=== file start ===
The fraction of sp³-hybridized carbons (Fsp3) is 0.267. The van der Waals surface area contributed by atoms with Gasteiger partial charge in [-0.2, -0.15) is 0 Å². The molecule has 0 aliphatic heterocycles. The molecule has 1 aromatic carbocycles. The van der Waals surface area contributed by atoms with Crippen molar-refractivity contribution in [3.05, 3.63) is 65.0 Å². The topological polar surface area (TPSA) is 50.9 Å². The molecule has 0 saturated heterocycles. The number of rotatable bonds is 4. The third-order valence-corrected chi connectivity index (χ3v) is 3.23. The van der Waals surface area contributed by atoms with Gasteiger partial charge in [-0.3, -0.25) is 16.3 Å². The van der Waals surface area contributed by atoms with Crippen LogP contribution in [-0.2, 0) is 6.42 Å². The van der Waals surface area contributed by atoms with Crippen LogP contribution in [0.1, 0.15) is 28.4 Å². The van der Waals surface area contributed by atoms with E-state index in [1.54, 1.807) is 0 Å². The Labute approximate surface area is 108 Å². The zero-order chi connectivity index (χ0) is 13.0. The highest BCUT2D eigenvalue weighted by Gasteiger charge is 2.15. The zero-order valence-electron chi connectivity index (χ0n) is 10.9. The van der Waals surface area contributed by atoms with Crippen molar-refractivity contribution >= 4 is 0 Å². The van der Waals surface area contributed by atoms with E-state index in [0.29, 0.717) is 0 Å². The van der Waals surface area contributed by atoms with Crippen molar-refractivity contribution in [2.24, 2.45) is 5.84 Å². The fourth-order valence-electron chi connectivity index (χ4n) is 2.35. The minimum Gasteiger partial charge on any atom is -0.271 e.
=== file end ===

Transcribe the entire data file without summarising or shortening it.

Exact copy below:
The fraction of sp³-hybridized carbons (Fsp3) is 0.267. The van der Waals surface area contributed by atoms with Gasteiger partial charge in [-0.2, -0.15) is 0 Å². The molecule has 0 aliphatic heterocycles. The molecule has 1 aromatic carbocycles. The van der Waals surface area contributed by atoms with Crippen molar-refractivity contribution in [3.05, 3.63) is 65.0 Å². The topological polar surface area (TPSA) is 50.9 Å². The molecule has 0 saturated heterocycles. The number of rotatable bonds is 4. The third-order valence-corrected chi connectivity index (χ3v) is 3.23. The van der Waals surface area contributed by atoms with Gasteiger partial charge in [-0.3, -0.25) is 16.3 Å². The van der Waals surface area contributed by atoms with Crippen LogP contribution in [-0.2, 0) is 6.42 Å². The van der Waals surface area contributed by atoms with Crippen LogP contribution in [0.1, 0.15) is 28.4 Å². The van der Waals surface area contributed by atoms with E-state index in [1.54, 1.807) is 0 Å². The Labute approximate surface area is 108 Å². The zero-order chi connectivity index (χ0) is 13.0. The highest BCUT2D eigenvalue weighted by Gasteiger charge is 2.15. The zero-order valence-electron chi connectivity index (χ0n) is 10.9. The van der Waals surface area contributed by atoms with Crippen molar-refractivity contribution >= 4 is 0 Å². The van der Waals surface area contributed by atoms with E-state index in [0.29, 0.717) is 0 Å². The van der Waals surface area contributed by atoms with Crippen molar-refractivity contribution in [2.24, 2.45) is 5.84 Å². The fourth-order valence-electron chi connectivity index (χ4n) is 2.35. The minimum Gasteiger partial charge on any atom is -0.271 e.